Tuesday, June 11, 2013

Cesarean Scar Healing Massage

So, you or your client had a cesarean section? 

A cesarean section is often treated as if it were a no-nonsense procedure from which women should recover quickly. In fact, it is serious surgery, and a huge intrusion into the wholeness of one's body. It can cause many complications afterward, especially if the scar tissues are not tended to quickly. This can include prolapsed organs, bladder incontinence, abdominal and intestinal pain, hip pain, organ displacement, and more. But what woman is given information after delivery about how to tend to her scar?  

This article should offer a little help, as it describes how, when, why to massage the surgical scar!

Pregnancy Massage Risks and Postnatal Massage

Many public forums discussing pregnancy massage rant about certain contraindicated acupressure points during pregnancy and fearful myths about their potential to stimulate contractions or miscarriage. I have written about these myths in an article published in Massage & Bodywork Magazine.

 However, one of the primary concerns rarely discussed in these same public forums  are the much more concerning risks of blood clots and embolism, and the many issues faced by women during the postnatal period.  During pregnancy a woman’s normal risk for experiencing a blood clot is multiplied by 5. That risk increases even more during the postnatal period. In fact, as far as a massage therapist is concerned, the postnatal period is a much more risky and vulnerable time overall for both mother and baby. Blood clots are just one issue to be aware of in the first 6 weeks postpartum. For some women there are also potential dangerous outcomes of continued effects of preeclampsia (a condition that occurs only in the perinatal period). There are many more issues of hormonal imbalances, postural readjustments, and musculoskeletal discomforts relative to a woman’s life as a post-birth, new mother that need to be carefully considered when working with postnatal clientele.  This postpartum time period does not just last the proverbial 6 weeks. It actually may be up to a year before a new mother’s body has returned to a semblance of pre-pregnant homeostasis.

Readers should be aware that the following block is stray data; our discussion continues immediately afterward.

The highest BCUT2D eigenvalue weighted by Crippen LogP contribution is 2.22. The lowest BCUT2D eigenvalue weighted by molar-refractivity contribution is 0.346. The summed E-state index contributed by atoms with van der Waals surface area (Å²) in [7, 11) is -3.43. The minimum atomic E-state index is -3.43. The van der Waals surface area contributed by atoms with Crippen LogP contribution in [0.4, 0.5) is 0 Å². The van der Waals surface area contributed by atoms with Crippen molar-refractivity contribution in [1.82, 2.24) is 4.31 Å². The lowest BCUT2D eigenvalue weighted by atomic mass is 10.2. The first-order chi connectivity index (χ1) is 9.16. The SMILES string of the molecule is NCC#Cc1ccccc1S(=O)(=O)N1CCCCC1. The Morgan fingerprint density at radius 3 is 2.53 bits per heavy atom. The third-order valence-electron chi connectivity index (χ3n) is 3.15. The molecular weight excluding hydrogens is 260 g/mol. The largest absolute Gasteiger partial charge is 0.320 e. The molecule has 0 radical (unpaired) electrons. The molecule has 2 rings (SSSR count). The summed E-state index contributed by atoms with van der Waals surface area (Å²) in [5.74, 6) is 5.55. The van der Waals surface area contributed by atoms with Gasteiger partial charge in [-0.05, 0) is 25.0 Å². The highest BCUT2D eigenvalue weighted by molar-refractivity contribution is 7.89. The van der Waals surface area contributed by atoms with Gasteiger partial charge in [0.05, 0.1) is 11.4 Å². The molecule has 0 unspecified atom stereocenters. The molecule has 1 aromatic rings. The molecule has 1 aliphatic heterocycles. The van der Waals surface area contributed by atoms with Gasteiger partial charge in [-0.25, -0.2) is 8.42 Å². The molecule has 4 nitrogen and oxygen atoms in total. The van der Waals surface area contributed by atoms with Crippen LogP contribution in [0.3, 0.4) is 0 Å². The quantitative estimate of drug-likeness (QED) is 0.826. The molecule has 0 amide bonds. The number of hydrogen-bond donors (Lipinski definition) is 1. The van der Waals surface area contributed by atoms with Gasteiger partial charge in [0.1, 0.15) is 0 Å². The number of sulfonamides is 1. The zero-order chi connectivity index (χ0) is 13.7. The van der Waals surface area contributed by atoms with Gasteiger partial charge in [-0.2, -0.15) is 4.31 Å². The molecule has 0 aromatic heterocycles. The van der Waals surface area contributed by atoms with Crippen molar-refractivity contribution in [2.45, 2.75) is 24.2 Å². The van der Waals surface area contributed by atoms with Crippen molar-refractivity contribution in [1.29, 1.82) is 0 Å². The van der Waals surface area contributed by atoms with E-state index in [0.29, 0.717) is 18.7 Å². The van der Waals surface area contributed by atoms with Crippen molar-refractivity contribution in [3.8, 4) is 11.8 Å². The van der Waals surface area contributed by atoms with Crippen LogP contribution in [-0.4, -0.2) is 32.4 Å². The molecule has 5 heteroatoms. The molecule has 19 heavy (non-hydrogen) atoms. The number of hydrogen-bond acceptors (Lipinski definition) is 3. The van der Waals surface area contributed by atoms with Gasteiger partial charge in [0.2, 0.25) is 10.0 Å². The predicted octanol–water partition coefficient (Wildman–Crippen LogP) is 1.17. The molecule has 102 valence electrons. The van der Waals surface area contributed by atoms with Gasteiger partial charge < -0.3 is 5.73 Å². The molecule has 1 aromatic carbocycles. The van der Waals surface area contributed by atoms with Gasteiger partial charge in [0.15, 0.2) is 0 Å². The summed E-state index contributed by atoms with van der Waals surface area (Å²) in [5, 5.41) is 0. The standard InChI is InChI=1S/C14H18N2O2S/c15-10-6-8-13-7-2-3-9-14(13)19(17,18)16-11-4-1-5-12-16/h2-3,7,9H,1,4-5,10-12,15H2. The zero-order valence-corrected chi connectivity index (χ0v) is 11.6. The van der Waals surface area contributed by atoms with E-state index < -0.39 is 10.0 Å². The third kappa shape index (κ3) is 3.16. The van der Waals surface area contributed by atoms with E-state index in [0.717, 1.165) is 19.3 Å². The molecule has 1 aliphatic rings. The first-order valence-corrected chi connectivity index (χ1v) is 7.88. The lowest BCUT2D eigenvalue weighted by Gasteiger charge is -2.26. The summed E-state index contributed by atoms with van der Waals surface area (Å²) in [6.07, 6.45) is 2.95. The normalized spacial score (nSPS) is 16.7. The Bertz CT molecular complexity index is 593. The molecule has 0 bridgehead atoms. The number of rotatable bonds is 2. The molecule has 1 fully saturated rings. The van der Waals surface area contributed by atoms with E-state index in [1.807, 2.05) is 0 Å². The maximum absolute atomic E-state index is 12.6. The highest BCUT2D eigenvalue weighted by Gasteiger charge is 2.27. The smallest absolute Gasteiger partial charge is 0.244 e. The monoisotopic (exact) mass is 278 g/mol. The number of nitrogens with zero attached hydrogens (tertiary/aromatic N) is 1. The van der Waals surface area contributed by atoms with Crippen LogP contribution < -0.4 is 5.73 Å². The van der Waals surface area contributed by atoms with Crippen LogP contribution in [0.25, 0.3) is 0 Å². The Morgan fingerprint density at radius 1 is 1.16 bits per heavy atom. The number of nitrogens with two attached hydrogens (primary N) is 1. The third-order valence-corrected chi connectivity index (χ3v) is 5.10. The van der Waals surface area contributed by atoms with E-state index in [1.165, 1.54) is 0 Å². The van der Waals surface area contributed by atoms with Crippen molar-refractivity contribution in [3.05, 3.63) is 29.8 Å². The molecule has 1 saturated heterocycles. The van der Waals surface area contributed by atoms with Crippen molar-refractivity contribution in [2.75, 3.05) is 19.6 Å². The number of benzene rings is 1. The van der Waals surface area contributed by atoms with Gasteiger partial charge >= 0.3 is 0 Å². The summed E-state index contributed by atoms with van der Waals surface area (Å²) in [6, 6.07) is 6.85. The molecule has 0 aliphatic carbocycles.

Mothertouch Massage & Bodywork For the New Mother class, will be taught again November 2013 at the Oregon School of Massage, addresses these concerns and much more. Topics include the physiological and psycho-emotional realities of mothering, along with numerous techniques for hip and pelvic rebalancing, renewal acupressure, breast massage, external abdominal and uterine work, and addressing cesarean scars.
FOr more information: www.TouchForBirth.com